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Responsible Pet Ownership

Welcoming a pet into your home is a wonderful experience and has many benefits but it is also a huge commitment for the rest of the animal’s life. Before you adopt, you need to consider some of these important questions and understand what being a responsible pet owner is. Always remember that most pets are surrendered to animal shelters due to lack of training and socialisation. You must be prepared to invest in training and socialising your dog to ensure they lead a happy and healthy life. Be prepared to set aside at least 1-2 hours per day to excersize them and provide the correct stimulation so they do not become bored and anxious.

Why do I want a dog/cat? Many people like the idea of a dog/cat or can’t resist a cute puppy but don’t think about the changes it will make in their life. Pets are companions. They live with us and depend on us for all of their needs physically and mentally. Having a pet is like having another family member in the home and they should be treated as such.

This is a great responsibility and one that should not be taken lightly. Are my children ready for a pet? Never bring a dog/cat into the home on the assumption that he/she is for the kids only and because they have asked for one. Older children can share the responsibility of daily tasks such as feeding, poop scooping etc., but adopting any pet must be a family decision and a family responsibility. Remember, ultimately the parent is responsible for the pet as children can loose interest. Consider the life span of the dog you choose aswell. Are you willing to be responsible for the dog once your children leave home? Is there a baby on the way?

Responsible Pet ownership

Is it the right time to adopt a dog? If you are planning to move, change jobs or are not home frequently, this may not be a good time to adopt a dog or cat. Dogs need stability and routine to feel secure and to be happy. Consider your future plans and evaluate if a dog will fit in with those plans. Do I have the time for a dog? The amount of activity you do, the amount of time you are at home, what to do when you go away are all factors to consider when choosing a dog or puppy to adopt. You need to provide a minimum of an hour a day of active play and walks for your dog or puppy.

Are my living arrangements suitable for a dog? All members of the household should be in agreement of the dog you choose. If you are renting you will need permission in writing from your landlord. Do you have enough space for the dog you are considering? Most dogs don’t need a lot of room but some will require more than others. Some large breed dogs don’t need as much space as people think while many medium breeds need lots of space. It is the outdoor exercise outside the family home that is the most important. Is your back garden securely enclosed?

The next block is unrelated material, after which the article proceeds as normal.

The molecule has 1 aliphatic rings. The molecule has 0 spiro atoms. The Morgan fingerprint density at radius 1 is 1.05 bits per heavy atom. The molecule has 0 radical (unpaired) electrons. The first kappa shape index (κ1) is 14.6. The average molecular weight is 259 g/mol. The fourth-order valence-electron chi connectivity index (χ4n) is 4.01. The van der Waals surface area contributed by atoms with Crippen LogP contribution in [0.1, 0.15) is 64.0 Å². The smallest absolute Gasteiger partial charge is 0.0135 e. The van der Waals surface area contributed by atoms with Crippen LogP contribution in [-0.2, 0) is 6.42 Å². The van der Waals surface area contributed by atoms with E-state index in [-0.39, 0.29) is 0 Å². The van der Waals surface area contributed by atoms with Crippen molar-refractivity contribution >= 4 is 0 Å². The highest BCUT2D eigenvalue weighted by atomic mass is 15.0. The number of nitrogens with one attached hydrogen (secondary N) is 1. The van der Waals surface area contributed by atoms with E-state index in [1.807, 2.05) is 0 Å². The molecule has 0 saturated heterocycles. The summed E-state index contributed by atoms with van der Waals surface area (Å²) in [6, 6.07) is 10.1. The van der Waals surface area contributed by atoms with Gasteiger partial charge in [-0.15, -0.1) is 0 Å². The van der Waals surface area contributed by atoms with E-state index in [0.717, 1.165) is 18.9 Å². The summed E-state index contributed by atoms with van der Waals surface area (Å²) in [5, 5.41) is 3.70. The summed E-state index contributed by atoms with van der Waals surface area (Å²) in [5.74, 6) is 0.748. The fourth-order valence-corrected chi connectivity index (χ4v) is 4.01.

The importance of Dog Training and Socialising

Dog training is a fantastic way for you to bond with your new dog and it should always be fun for both of you. We recommend that everyone should attend a dog training course whether you adopt a puppy or an adult dog. Training classes are to help you, the owner, so that you can help and train your dog. Positive reinforcement training is the kindest training method and it is scientifically proven to achieve the best results. If a dog has any issues, a responsible owner needs to be prepared to work with their dog and not give up on them; they rely on you and are doing their best to fit in with your routine.

Are you prepared for potential issues your dog may have? Remember, adopted dogs may need additional bonding and reassurance time in the early weeks and in general we estimate that it takes at least 6-8 weeks for a new dog to fully settle into their new home, some may take longer. The DSPCA Dog Training Academy has a range of courses and workshops to help you and your dog. Training classes are not just for a new puppy, you may find your dog is difficutl to walk or lead or is reactive when out walking in public. To find out more on our classes(add link here to dog training) (pictures to be provided for this section)